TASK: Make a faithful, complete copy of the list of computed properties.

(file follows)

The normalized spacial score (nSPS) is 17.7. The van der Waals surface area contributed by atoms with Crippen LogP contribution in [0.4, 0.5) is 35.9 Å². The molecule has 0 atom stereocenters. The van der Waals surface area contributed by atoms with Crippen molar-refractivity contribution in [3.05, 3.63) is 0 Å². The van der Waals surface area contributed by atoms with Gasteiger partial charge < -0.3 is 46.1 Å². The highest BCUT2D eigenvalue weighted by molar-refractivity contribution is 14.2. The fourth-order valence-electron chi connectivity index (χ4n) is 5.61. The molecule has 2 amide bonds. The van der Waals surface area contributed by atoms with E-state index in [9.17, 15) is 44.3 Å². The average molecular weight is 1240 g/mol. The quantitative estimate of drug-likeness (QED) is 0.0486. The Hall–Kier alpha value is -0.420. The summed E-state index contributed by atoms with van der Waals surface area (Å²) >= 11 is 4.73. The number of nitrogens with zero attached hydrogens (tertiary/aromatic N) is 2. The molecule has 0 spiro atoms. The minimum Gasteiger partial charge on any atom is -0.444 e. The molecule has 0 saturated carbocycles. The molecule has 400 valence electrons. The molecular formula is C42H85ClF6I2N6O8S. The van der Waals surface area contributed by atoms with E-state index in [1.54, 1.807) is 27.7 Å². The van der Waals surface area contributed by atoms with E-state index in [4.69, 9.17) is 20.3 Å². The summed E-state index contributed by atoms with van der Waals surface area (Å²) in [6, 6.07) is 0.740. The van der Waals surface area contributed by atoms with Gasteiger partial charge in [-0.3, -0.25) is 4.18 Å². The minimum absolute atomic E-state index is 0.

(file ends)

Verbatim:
The normalized spacial score (nSPS) is 17.7. The van der Waals surface area contributed by atoms with Crippen LogP contribution in [0.4, 0.5) is 35.9 Å². The molecule has 0 atom stereocenters. The van der Waals surface area contributed by atoms with Crippen molar-refractivity contribution in [3.05, 3.63) is 0 Å². The van der Waals surface area contributed by atoms with Gasteiger partial charge < -0.3 is 46.1 Å². The highest BCUT2D eigenvalue weighted by molar-refractivity contribution is 14.2. The fourth-order valence-electron chi connectivity index (χ4n) is 5.61. The molecule has 2 amide bonds. The van der Waals surface area contributed by atoms with E-state index in [9.17, 15) is 44.3 Å². The average molecular weight is 1240 g/mol. The quantitative estimate of drug-likeness (QED) is 0.0486. The Hall–Kier alpha value is -0.420. The summed E-state index contributed by atoms with van der Waals surface area (Å²) >= 11 is 4.73. The number of nitrogens with zero attached hydrogens (tertiary/aromatic N) is 2. The molecule has 0 spiro atoms. The minimum Gasteiger partial charge on any atom is -0.444 e. The molecule has 0 saturated carbocycles. The molecule has 400 valence electrons. The molecular formula is C42H85ClF6I2N6O8S. The van der Waals surface area contributed by atoms with E-state index in [1.54, 1.807) is 27.7 Å². The van der Waals surface area contributed by atoms with E-state index in [4.69, 9.17) is 20.3 Å². The summed E-state index contributed by atoms with van der Waals surface area (Å²) in [6, 6.07) is 0.740. The van der Waals surface area contributed by atoms with Gasteiger partial charge in [-0.3, -0.25) is 4.18 Å². The minimum absolute atomic E-state index is 0.